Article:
The film relays an important message of empowerment for persons with special needs, and at least five schools have since expressed interest in screening the movie, with more expected to follow.

“We don’t really see the positive perspective even if research tells us that those with autism actually have very high IQ. There’s no discussion about these positive aspects, whereas the narrative is always about these people being marginalised and needing help. In contrast, the film shows that the kid could learn about the world around him in creative and different ways”, Tan explained.

Related article: 5 things we learned about why people volunteer in Singapore

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Morgan working with aspiring filmmakers at a documentary film master class. Image Source: Rebelhouse Asia

Reaching out, to young and old

Wanting to build interest and expertise from the ground up, Morgan has also just piloted a documentary master class for young filmmakers here. In a similar vein, Rebelhouse Asia has worked with Fairfield Methodist Secondary School to teach its students basic filmmaking, where budding auteurs learn to tell the stories of cleaner aunties and hawker uncles who would have remained strangers to them without film as a conduit.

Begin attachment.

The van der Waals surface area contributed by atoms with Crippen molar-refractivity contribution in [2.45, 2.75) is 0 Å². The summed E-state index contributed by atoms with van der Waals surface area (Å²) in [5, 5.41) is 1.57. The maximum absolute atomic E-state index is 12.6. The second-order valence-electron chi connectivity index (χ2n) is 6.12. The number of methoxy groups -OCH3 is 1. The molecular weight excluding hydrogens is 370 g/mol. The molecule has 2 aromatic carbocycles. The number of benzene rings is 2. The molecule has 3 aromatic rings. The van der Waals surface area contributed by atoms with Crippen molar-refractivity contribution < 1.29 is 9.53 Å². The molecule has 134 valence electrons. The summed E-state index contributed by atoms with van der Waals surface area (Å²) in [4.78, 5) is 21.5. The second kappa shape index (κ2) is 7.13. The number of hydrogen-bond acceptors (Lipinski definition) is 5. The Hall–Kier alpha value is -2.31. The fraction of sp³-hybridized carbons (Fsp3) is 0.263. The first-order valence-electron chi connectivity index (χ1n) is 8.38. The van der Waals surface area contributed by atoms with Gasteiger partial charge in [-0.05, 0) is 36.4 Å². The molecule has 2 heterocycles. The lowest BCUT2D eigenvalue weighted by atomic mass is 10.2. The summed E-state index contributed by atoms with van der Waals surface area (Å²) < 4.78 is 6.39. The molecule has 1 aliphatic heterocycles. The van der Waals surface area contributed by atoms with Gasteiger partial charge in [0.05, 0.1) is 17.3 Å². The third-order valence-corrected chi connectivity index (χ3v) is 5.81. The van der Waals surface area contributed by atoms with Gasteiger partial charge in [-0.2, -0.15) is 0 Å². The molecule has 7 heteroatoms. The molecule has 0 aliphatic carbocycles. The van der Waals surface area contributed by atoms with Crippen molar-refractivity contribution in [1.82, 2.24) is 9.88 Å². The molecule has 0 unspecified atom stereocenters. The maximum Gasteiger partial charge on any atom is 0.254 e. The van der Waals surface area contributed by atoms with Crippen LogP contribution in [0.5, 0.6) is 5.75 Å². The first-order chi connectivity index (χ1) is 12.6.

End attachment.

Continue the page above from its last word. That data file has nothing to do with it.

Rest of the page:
Although most of them jump in with little to no experience behind the camera, their interest and love for film serves as a start.

Tan is even thinking of reaching out to the elderly: “We want to teach the elderly how to make films. Because their perspectives are so different, even the things they would do with the films will be different.”

“It’s interesting to see that it doesn’t matter what your age or background is. Film and visual media is a universal language.”

For more information on Rebelhouse Asia’s projects, visit their website.